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Property rights in sequential exchange

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Abstract

We analyze the “sequential exchange” problem in which traders have incomplete information on earlier contracts. We show that under sequential exchange, it is in general not possible to simultaneously implement two key features of markets – specialization between asset ownership and control, and impersonal trade. In particular, we show that in contrast with the conventional wisdom in economics, strong property rights—enforceable against subsequent buyers—may be detrimental to impersonal trade. Finally, we provide conditions under which a mechanism that overcomes the tradeoff between specialization and impersonal trade exists, and we characterize such mechanism. Our results provide an efficiency rationale for how property rights are enforced in business, company and real estate transactions, and for the ubiquitousness of “formalization” institutions that the literature has narrowly seen as entry barriers.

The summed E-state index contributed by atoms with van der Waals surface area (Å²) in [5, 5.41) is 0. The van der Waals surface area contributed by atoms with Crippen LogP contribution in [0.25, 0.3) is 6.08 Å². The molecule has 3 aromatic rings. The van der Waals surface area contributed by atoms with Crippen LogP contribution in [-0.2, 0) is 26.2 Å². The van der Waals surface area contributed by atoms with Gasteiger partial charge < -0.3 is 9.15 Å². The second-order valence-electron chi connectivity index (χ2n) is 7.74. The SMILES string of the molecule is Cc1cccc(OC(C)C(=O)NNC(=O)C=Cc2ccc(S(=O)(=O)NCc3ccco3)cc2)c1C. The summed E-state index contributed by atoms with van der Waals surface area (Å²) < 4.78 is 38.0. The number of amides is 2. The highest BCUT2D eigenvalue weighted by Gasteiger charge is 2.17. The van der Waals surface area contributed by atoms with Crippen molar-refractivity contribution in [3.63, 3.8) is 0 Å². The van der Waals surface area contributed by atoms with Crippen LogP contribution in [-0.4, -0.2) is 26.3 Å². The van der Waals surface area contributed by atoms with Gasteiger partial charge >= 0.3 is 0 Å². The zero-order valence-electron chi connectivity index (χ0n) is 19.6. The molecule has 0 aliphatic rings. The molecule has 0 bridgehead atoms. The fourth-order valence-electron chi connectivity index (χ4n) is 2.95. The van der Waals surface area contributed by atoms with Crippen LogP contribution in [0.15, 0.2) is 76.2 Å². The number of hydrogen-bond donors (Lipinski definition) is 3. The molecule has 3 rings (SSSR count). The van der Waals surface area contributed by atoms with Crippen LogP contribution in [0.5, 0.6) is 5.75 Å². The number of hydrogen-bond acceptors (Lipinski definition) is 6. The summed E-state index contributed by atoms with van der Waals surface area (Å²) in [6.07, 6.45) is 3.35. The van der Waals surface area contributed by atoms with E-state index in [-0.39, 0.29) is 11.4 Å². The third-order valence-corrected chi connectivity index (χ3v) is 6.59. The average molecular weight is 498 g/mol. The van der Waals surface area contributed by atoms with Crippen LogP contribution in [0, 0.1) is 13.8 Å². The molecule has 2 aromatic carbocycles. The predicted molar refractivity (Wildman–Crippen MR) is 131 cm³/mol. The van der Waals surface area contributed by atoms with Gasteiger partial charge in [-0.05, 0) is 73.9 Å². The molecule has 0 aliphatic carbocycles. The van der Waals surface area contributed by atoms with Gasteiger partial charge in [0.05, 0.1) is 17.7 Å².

Suggested Citation

  • Benito Arruñada & Giorgio Zanarone & Nuno Garoupa, 2017. "Property rights in sequential exchange," Economics Working Papers 1588, Department of Economics and Business, Universitat Pompeu Fabra.
  • Handle: RePEc:upf:upfgen:1588
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    1. Hart, Oliver & Moore, John, 1990. "Property Rights and the Nature of the Firm," Journal of Political Economy, University of Chicago Press, vol. 98(6), pages 1119-1158, December.
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    Keywords

    Property rights; enforcement; contracts; incomplete information; impersonal exchange;

    JEL classification:

    • D23 - Microeconomics - - Production and Organizations - - - Organizational Behavior; Transaction Costs; Property Rights
    • D83 - Microeconomics - - Information, Knowledge, and Uncertainty - - - Search; Learning; Information and Knowledge; Communication; Belief; Unawareness
    • K11 - Law and Economics - - Basic Areas of Law - - - Property Law
    • K22 - Law and Economics - - Regulation and Business Law - - - Business and Securities Law

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